Just my two cents.
  • califacalifa Posts: 329Registered User Member
    Geomom, thanks - I'm hoping that she will be able to drop the course. I would be fine with her taking a semester off, or transferring in the spring, or enrolling in courses she likes and transferring in the fall. It's heartbreaking that she is so unhappy.

    Blossom, what you wrote is helping a lot. Hope you don't mind if I pass it on to D! She's been saying her "life is over" - you're so right about language like that hurting her (I vent here but would never say that to her).

    I wish she'd realize that many doctors return (and somewhere I read that med schools are a little easier on nontraditional applicants with real world experience - the days of having to go straight through are long gone).

    Will tell her that even if she drops the class, she has nothing to lose by talking to the professor. She does have to find a way to make chemistry doable - she liked it in high school, and now she is growing to hate the subject, which is not helping. But if ratemyprofessor is to be believed, this professor has a reputation for being unhelpful - one student posted about going for help and being told there was nothing that could be done. I expected better of the professors at this school - but it's possible that the professor might respond better to her than to the other student.

    This is such a difficult age. I've told her that no one's dreams are derailed by a bad semester, but she doesn't seem to believe me. Last year was difficult, but she came through it fine, and now for the first time it looks like she could fail the class if she can't drop because of doing so poorly on this one test.

    It's a fine line - trying to encourage her to explore other options without discouraging her from pursuing her dream. But the sad reality is that many people who would have been wonderful doctors are derailed by weeder classes. I just want her to be happy.

    I wish there was a way to get this relative out of the picture, but he's where she is now and she can't seem to get him out of her life. One advantage of transferring for the spring would be getting away from that.

    Again, thanks. You've helped so much.
  • pcazpcaz Posts: 151Registered User Junior Member
    My D had dreamed of becoming a doctor since high school, attended a top LAC and ended up dropping chemistry after the first semester. The weed-out process caused her confidence to waver, and thus, she ended up double majoring in political science and human rights. But her human rights internships led her right back to medicine. So after graduating cum laude, she took a year off to work for a doctor in NYC, attended the post-bac program at Harvard, and is now attending Dartmouth Medical School.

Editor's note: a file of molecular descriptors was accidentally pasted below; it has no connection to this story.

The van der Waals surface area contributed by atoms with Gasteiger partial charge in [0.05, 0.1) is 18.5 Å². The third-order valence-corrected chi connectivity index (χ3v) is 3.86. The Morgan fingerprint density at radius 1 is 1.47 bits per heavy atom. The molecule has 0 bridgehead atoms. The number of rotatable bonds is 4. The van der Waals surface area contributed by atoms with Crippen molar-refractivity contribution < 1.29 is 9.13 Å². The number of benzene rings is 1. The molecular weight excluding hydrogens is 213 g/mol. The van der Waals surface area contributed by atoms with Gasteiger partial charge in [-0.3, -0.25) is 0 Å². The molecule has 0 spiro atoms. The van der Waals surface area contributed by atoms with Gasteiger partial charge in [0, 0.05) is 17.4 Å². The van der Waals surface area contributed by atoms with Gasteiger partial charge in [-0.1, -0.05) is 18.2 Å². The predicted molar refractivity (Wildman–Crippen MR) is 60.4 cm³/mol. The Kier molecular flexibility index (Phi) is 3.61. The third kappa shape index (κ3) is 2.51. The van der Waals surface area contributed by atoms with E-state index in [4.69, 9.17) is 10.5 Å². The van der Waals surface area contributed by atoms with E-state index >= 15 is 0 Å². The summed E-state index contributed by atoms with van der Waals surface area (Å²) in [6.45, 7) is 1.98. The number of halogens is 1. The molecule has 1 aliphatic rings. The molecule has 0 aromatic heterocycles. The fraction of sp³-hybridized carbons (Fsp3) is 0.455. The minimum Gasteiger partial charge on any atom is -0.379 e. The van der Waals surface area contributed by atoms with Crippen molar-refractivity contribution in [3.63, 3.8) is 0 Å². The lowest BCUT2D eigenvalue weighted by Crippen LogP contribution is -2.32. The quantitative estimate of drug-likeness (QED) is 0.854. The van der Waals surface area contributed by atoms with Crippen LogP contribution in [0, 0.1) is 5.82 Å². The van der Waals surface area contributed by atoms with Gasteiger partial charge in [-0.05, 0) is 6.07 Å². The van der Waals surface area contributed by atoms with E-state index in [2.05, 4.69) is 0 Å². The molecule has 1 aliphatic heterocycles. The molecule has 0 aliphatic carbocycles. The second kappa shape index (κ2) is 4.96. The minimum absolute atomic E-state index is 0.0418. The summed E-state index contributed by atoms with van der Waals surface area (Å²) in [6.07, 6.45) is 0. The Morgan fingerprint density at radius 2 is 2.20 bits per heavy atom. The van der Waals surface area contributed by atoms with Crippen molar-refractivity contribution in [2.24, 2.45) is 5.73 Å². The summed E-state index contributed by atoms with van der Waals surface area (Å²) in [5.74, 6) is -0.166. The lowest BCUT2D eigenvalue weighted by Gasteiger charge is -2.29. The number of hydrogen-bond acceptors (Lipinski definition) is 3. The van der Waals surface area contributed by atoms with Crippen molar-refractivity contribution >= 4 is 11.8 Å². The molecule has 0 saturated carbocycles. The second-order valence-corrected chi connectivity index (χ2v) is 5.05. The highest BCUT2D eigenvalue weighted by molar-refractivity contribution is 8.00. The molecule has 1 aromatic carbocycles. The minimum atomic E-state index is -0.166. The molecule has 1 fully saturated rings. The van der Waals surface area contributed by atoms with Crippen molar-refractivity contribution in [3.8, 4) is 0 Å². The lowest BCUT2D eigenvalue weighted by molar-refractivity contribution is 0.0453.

There is indeed hope...
  • MomofbassistMomofbassist Posts: 618Registered User Member
    Chemistry is a weeder at most schools and many times it depends on the professor. She could drop and retake the course next semester with another professor. Be sure that she checks with the college to make certain that she would still be carrying at least a full time amount of credits so it won't hurt scholarships and financial aid. Since half of the course will be review, it will boost her confidence and improve her grade.
  • mom2collegekidsmom2collegekids Posts: 59,949Registered User Senior Member
    D hated her matches and safeties, and had her heart set on Top Private School - and got in. Now she hates it there because she's surrounded by very wealthy kids, and worse than that, she's premed and is failing chemistry because this school's science weeder courses are graded according to a bell curve that ensures that the kids at the bottom of the class fail. She's at a disadvantage because most of them had AP chemistry, which her HS didn't offer.

    Now she thinks her dreams of medical school are over.

    She's thinking about transferring to another school for spring semester.

    It would have been better if she hadn't gotten in this school.



    If I remember correctly from an earlier thread of yours, your D is at UMiami and you were having earlier problems with her and her demands (car, private apt, etc)?

    I think she needs to leave that school at the end of this semester if she can get into your instate public which will be more affordable and likely her GPA will improve since there will be less "top students" fighting for those limited number of A's in the weeder classes.

    What state are you in?


    Since your D feels economically disadvantaged at this school (and that bothers her), it's not a good fit for her at all.